Dear Prudie: I just found out my fiancé originally wanted my best friend. Will I get over this?

Help! My Fiancé Originally Wanted My Best Friend. How Do I Get Over This?

Help! My Fiancé Originally Wanted My Best Friend. How Do I Get Over This?

Advice on manners and morals.
June 4 2012 3:38 PM

Backup Plan

In a live chat, Prudie advises a woman who just found out her fiancé originally wanted to date her best friend.

Emily Yoffe.
Emily Yoffe

Photograph by Teresa Castracane.

Emily Yoffe, aka Dear Prudence, is on weekly to chat live with readers. An edited transcript of this week’s chat is below. (Sign up here to get Dear Prudence delivered to your inbox each week. Read Prudie’s Slate columns here. Send questions to Prudence at

Emily Yoffe: Good afternoon, everyone. I look forward to your questions.

Q. Boyfriend's Old Emails Cause Drama: I met my fiancé at a house party. I was there with my best friend, who happens to be gorgeous. He began talking to us and kept talking to me after my best friend left. We made plans to hang out later, and over the next three months our friendship evolved into a wonderful relationship. Recently my fiancé and his good friend had a falling out, and in an act of spite his friend forwarded me a series of emails from around the time we first met. By reading them I learned that, initially, my fiancé only spent time with me because he wanted to have a shot with my best friend. He called me plain, repetitive, and mildly annoying. I know those aren't harsh criticisms, and that they come from the first few days of our friendship. But I'm still upset, because those are my worst fears about myself, and it hurts to know that the person I'm marrying thought those things about me too. My fiancé couldn't be more apologetic, and he's been very sweet and reassuring to me since I received the emails. (He didn't say those things out of hand, they were answers when his friend asked him about me.) I know he loves me so much. I still can't put those emails out of my mind, though—what can I do to get back to being a happy bride-to-be?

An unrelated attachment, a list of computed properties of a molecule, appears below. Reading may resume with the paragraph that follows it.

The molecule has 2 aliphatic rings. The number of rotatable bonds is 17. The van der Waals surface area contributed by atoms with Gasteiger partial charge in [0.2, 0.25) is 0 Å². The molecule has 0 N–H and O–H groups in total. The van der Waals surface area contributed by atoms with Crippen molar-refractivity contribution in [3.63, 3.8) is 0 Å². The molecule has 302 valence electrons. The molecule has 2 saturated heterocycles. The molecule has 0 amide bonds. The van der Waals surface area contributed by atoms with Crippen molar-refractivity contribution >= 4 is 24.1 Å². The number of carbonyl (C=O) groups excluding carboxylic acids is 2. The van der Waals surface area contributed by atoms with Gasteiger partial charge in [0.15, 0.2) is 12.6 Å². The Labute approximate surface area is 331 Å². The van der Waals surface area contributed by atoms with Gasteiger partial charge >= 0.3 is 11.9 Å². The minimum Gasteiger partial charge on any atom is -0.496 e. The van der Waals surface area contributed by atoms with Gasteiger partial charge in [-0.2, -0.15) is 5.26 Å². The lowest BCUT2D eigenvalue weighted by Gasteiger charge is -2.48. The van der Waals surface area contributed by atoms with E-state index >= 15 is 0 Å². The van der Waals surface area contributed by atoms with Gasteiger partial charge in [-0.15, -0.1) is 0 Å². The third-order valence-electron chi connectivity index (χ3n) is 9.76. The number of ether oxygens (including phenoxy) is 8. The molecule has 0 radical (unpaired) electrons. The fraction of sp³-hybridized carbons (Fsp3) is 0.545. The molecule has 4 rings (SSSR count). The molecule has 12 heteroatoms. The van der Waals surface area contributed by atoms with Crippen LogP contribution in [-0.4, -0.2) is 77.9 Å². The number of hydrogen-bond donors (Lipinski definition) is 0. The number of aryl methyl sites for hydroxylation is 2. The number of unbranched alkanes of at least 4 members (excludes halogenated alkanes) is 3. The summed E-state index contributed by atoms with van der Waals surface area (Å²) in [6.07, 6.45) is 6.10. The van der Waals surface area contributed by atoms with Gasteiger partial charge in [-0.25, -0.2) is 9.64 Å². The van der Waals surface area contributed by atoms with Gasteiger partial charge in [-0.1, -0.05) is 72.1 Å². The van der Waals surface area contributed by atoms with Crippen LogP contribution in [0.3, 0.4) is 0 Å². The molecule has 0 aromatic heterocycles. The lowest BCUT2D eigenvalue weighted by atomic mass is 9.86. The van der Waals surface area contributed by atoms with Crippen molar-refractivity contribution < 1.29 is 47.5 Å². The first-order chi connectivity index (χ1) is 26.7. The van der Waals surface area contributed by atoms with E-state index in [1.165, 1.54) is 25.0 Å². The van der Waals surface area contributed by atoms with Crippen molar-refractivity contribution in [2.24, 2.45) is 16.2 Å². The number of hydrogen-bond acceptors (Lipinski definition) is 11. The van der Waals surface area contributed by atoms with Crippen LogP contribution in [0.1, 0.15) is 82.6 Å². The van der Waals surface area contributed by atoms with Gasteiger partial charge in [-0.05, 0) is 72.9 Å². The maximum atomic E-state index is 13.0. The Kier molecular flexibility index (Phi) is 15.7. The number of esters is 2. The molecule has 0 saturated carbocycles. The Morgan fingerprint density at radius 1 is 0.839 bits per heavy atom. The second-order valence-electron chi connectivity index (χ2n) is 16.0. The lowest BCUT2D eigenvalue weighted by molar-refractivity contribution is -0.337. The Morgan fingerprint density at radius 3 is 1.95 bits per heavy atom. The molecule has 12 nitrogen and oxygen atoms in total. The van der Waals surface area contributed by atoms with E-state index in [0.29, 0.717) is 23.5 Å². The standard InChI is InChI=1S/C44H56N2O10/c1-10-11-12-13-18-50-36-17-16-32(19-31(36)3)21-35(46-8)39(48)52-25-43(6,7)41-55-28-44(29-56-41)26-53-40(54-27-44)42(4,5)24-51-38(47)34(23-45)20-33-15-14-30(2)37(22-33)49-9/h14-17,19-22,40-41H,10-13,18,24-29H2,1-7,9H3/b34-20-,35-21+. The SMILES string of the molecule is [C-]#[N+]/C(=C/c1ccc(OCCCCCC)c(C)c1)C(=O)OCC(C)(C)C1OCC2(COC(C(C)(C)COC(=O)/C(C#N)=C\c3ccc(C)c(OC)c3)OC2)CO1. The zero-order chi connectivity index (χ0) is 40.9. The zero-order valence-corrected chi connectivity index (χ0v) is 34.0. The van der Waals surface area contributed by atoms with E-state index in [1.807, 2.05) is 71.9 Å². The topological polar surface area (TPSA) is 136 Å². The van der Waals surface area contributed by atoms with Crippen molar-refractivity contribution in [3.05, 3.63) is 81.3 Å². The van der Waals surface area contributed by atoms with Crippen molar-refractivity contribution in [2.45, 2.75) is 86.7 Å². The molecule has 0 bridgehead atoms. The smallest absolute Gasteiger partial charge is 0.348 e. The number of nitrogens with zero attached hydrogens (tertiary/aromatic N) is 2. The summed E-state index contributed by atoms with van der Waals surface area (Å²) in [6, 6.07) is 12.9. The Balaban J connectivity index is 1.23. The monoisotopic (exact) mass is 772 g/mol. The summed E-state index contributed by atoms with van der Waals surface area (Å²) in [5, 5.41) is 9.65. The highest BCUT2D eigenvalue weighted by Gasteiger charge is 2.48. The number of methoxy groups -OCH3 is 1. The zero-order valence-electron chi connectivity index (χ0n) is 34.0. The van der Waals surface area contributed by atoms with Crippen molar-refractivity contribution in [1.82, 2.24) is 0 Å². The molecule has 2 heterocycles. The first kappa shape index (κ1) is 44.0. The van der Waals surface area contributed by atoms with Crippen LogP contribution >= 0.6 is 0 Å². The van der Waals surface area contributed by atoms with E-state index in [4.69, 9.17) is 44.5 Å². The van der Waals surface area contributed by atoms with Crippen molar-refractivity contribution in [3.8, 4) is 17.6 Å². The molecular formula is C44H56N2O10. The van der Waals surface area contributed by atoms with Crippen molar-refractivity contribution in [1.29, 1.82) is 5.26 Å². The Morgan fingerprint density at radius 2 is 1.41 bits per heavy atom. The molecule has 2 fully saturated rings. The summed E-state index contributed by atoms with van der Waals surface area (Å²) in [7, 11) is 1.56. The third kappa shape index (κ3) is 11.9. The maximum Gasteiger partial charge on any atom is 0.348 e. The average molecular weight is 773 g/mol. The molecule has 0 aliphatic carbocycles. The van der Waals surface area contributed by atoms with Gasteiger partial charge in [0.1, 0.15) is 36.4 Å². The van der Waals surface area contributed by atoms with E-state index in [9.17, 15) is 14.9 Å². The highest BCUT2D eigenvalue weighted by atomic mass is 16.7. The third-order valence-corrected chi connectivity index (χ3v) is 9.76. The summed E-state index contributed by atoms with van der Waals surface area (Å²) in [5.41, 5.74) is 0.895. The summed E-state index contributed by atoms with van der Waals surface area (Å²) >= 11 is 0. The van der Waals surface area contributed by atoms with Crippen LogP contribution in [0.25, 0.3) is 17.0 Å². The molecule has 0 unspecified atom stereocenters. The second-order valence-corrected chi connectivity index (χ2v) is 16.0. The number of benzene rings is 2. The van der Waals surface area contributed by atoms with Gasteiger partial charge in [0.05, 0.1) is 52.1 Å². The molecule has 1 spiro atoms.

A: The thing about love is that it's a wonder drug that makes the initially plain, slightly annoying person into the most beautiful, fascinating woman in the world. There would be far fewer happy marriages if everyone who had an initial neutral or even negative reaction to their future spouse didn't stick around to get to know each other better. I've mentioned their marriage before, but Paul and Julia Child were gloriously happy for decades. When they first met he thought she was a gawky, awkward virgin, and she thought he was a self-satisfied roué. But during the course of their friendship Cupid's dart hit—just as it has for you. Your now-fiancé, after chatting you up, still could have pursued your friend. He didn't. He probably now sees her as a really stunning woman who's just not right for him, because you are. It also seems right that he's had a falling out with his former friend, because what a jerk this guy is. Forwarding such emails in order to hurt an innocent person—well, good riddance. Humor can help here. Maybe when you find yourself nattering on about the wedding you can stop and say, "You know what, I'm finding myself to be repetitive and mildly annoying—although I do think I look pretty good." It will be a relief for the two of you two laugh about how a great romance got its start.